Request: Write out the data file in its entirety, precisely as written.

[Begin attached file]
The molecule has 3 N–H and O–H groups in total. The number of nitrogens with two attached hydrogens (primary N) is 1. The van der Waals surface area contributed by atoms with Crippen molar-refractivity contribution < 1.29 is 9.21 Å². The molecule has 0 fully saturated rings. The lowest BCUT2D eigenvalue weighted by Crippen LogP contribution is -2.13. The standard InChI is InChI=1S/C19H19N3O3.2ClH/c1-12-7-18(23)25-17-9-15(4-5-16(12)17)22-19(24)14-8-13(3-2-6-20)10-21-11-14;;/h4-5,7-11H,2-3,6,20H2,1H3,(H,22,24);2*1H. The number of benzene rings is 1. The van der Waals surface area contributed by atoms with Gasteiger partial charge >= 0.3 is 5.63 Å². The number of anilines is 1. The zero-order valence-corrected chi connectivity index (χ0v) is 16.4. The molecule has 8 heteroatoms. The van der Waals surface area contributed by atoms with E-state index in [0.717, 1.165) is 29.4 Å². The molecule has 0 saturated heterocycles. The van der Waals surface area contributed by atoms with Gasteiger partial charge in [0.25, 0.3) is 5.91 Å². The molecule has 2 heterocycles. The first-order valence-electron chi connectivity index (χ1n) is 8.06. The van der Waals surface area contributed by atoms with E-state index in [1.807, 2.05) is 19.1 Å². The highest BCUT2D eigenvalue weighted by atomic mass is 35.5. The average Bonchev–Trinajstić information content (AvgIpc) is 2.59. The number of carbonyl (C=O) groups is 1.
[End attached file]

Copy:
The molecule has 3 N–H and O–H groups in total. The number of nitrogens with two attached hydrogens (primary N) is 1. The van der Waals surface area contributed by atoms with Crippen molar-refractivity contribution < 1.29 is 9.21 Å². The molecule has 0 fully saturated rings. The lowest BCUT2D eigenvalue weighted by Crippen LogP contribution is -2.13. The standard InChI is InChI=1S/C19H19N3O3.2ClH/c1-12-7-18(23)25-17-9-15(4-5-16(12)17)22-19(24)14-8-13(3-2-6-20)10-21-11-14;;/h4-5,7-11H,2-3,6,20H2,1H3,(H,22,24);2*1H. The number of benzene rings is 1. The van der Waals surface area contributed by atoms with Gasteiger partial charge >= 0.3 is 5.63 Å². The number of anilines is 1. The zero-order valence-corrected chi connectivity index (χ0v) is 16.4. The molecule has 8 heteroatoms. The van der Waals surface area contributed by atoms with E-state index in [0.717, 1.165) is 29.4 Å². The molecule has 0 saturated heterocycles. The van der Waals surface area contributed by atoms with Gasteiger partial charge in [0.25, 0.3) is 5.91 Å². The molecule has 2 heterocycles. The first-order valence-electron chi connectivity index (χ1n) is 8.06. The van der Waals surface area contributed by atoms with E-state index in [1.807, 2.05) is 19.1 Å². The highest BCUT2D eigenvalue weighted by atomic mass is 35.5. The average Bonchev–Trinajstić information content (AvgIpc) is 2.59. The number of carbonyl (C=O) groups is 1.